Fireworks for your garden can be provided by Solidago rugosa 'Fireworks', a great plant native from Newfoundland to Michigan down to Texas and across the deep south to Florida. 'Fireworks' is a wonderful cultivar of the rugosa species and only gets to about 3'-4' in height. It is great in the middle of a large border or at the back of a smaller border, but give it lots of room to "explode" into wonderful arching "fireworks" of stunning golden color! It has a light scent to the flowers that peaks at about dusk. The scent is amazing and gives your end of day cup of tea a wonderful relaxed feeling. It is a favorite food of several birds, including finches and juncos. Southern migrating butterflies like monarchs and mourning cloaks; and bees of all kinds love to fill up on the plant's nector and it is deer resistant! It is clump forming and will thrive in almost any garden condition including wet conditions. In fact, I have a huge clump that has been very happy for a very long time in a swale at the side of our property where it even survives standing water after a long spell of rain.
Do you want a wonderful spicy scent in your fall garden? Try Solidago odora (the state flower of Delaware!), native from New Hampshire to Missouri down to Texas and across to Florida. It is called sweet goldenrod and can grow to 5 feet. The leaves smell like licorice when crushed and it is covered in tightly bunched golden flowers in mid-fall. It can grow in either sun or partial shade and will grow well in your wildflower oriented garden border. It is wild and wispy and looks wonderful covered with birds or insects!
Now - how about blue stems? Solidago caesia is the goldenrod for you. It's common name is blue-stemmed goldenrod and it does not flower as much or in the same way as the 'normal' goldenrod. The flowers are found in the leaf axils of the blue-green stems and are small and more yellow than the 'normal' goldenrod flower. It does not branch as much as other goldenrods, so its stems arch gracefully with the flowers held above the green leaves. It can definitely tolerate shade and cannot survive in full sun. A wonderful addition to a shady fall garden where a bit of golden color will enliven the area around it.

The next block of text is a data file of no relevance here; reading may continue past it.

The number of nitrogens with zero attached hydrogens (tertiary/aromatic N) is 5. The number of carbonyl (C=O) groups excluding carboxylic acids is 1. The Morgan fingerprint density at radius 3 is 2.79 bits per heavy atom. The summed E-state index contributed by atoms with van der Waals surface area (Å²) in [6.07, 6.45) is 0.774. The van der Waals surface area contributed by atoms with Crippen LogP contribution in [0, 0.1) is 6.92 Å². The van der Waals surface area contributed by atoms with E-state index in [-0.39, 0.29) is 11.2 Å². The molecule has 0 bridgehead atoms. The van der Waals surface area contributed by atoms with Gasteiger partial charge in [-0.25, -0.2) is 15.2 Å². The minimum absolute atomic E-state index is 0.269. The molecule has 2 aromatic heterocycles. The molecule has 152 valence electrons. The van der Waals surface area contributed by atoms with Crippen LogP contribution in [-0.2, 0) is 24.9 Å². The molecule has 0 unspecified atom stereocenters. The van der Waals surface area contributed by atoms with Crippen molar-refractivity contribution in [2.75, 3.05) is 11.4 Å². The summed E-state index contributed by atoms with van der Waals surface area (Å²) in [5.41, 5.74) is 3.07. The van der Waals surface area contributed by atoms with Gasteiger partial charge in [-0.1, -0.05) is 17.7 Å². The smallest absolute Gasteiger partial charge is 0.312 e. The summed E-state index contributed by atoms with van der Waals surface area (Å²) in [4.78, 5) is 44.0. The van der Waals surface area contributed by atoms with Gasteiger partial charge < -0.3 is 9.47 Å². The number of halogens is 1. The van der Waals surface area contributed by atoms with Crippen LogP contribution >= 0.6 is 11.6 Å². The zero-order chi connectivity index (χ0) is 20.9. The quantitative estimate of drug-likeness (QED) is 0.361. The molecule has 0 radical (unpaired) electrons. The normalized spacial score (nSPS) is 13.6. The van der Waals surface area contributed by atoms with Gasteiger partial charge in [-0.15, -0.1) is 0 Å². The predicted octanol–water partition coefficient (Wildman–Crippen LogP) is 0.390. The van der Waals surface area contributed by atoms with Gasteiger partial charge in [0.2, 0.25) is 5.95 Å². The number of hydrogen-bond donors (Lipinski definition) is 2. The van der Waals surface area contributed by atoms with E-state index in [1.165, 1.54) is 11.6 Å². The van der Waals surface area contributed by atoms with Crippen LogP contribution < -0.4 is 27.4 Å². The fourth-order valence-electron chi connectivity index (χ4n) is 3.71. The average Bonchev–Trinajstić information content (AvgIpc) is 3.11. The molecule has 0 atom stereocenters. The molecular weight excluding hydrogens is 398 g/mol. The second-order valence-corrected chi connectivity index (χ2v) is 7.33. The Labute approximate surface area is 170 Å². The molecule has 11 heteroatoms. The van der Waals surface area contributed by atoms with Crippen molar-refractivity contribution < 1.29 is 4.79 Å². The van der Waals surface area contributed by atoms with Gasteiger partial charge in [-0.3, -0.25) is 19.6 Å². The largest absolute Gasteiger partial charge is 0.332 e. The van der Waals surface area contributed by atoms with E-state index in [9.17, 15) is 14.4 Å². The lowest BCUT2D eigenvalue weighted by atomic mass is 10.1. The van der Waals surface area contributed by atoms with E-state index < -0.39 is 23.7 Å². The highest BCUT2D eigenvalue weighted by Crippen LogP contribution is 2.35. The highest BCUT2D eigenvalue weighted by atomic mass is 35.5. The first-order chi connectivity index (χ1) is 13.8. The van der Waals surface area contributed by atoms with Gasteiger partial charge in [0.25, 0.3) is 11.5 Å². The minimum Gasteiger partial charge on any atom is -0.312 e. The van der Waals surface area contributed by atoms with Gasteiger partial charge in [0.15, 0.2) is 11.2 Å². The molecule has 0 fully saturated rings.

Solidago flexicaulis, the zigzag goldenrod, so called because of the way the flowers 'zig zag' up the stem is a full shade plant. It loves the dappled shade of a woodland garden but can survive in a deeper shade environment! It is also native to the same areas as the other goldenrods mentioned here and loves a rich woodland soil.

As for a little goldenrod that will look wonderful at the front of a garden border, there is the new cultivar called Solidago 'Little Lemon' that flowers in mid-summer and, if cut back, will flower again in the fall. It has a lemon yellow flower on heavily massed heads. This is a new plant so you might want to buy it from Parks as it is only available on the internet this year. There is also Solidago 'Cloth of Gold" and Solidago 'Goldkind' available, both cultivars rarely reach over 1 ft in height and would be wonderful at the front of the garden.
All of the goldenrods that I have mentioned in this blog are available at your local nurseries NOW! They are best when planted in the fall and will give you many years of beauty with little or no work on your part!
So...head out to your local nursery this weekend and find yourselves some wonderful, but maligned, goldenrods for your fall garden!!!